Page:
Blank highlighted UW-Madison’s designation as a “Green Ribbon School,” the first of the Big Ten to earn such an award. Reducing environmental impacts and costs, improving the health and wellness of faculty and staff and providing effective environmental and sustainability education are components considered in the selection of Green Ribbon schools.
The second-longest serving chancellor at the University of Wisconsin-Madison will step down in May next year to become the first female president of Illinois’ Northwestern University.
The university announced Monday morning that Blank will become the next president of Northwestern University starting in summer 2022, where she will make history as the institution’s first woman president. She will replace long-time president Morton Schapiro, who assumed leadership in 2009 and announced his departure from Northwestern in March.
Northwestern University announced today that Rebecca M. Blank will become its next president, beginning in the summer of 2022. Blank is currently the Chancellor of the University of Wisconsin-Madison, a post she has held for eight years.
Chancellor Rebecca Blank is leaving the University of Wisconsin-Madison to become the first female president of Northwestern University, the suburban Chicago school announced Monday.
Rebecca Blank, chancellor of the University of Wisconsin at Madison, will step down this summer to take up the presidency at Northwestern University, the private research institution announced Monday.
Rebecca M. Blank, the chancellor at the University of Wisconsin at Madison, is set to become Northwestern’s 17th president, the university announced Monday.
University of Wisconsin-Madison Chancellor Rebecca Blank will leave the university at the end of the school year to become the first female president of Northwestern University.
Blank became chancellor of UW-Madison in 2013. She has deep ties to Northwestern and the Chicago area, serving as a faculty member from 1989 to 1999 and directing the Joint Center for Poverty Research. She was married in Chicago and her daughter attended Northwestern as a student.
At the same time, the class includes the most in-state students of any freshman class since 2001. And while the balance has shifted, UW-Madison officials say that’s not necessarily a bad thing. With their higher tuition, out-of-state students help fund many of the university’s priorities.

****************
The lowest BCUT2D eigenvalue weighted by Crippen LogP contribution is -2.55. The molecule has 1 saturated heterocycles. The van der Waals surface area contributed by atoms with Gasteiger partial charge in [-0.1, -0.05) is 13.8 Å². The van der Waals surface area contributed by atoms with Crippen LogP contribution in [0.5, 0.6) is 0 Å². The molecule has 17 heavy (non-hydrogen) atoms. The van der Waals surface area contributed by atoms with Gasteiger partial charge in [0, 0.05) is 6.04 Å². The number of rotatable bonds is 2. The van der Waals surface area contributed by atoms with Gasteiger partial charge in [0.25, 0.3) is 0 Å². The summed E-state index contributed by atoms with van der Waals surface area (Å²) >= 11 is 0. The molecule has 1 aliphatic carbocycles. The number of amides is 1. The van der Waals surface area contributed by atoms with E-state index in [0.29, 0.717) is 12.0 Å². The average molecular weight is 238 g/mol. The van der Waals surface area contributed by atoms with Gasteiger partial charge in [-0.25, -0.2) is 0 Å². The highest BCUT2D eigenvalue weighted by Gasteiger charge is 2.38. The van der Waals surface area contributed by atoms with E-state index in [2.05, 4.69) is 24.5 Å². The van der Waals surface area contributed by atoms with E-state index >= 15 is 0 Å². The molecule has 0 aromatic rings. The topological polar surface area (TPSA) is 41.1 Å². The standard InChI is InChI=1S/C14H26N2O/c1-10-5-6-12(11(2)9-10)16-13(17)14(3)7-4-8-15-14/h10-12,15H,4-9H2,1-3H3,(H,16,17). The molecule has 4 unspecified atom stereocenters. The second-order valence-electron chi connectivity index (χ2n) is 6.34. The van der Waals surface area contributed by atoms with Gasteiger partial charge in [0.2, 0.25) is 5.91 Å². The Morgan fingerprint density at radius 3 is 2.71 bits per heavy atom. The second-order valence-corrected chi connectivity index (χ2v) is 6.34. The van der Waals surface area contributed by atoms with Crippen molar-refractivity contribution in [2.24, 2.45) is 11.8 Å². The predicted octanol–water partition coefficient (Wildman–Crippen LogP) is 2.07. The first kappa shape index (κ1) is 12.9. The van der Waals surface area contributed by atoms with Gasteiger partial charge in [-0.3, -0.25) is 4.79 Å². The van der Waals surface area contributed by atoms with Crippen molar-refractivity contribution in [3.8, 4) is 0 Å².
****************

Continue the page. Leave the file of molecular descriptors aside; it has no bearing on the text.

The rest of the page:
After months of grim financial forecasts, University of Wisconsin System leaders presented a much rosier financial outlook this week as campuses settle into another school year shadowed by the COVID-19 pandemic.
’We want to foster a community where students use computing technology and data to improve their communities and make positive changes in the world,’ associate dean says
Blank reiterated her commitment to Posse’s mission. “I am always proud to be the Chancellor of this university by giving [Posse scholars] these series of experiences, interactions with people, the leadership experiences, the ability to be involved in communities that are different than the one that they grew up in,” said Blank. “All of that helps us shape people who, in turn, are going to shape the world.”
The University of Wisconsin is naming its football field at Camp Randall Stadium after former football coach and athletic director Barry Alvarez.
The university held a ceremonial groundbreaking Thursday, even though construction actually started in the spring. The facility is named after Jim and Sue Bakke. They gave $20 million for the $113 million project.
UW-Madison students on the west side of campus wanting a workout can head to the Bakke Center in a few years. The new fitness facility on the site of the former natatorium, 2000 Observatory Drive, will bear the name of the Bakke family, who are contributing $20 million to the $113.2 million project expected to open in 2023.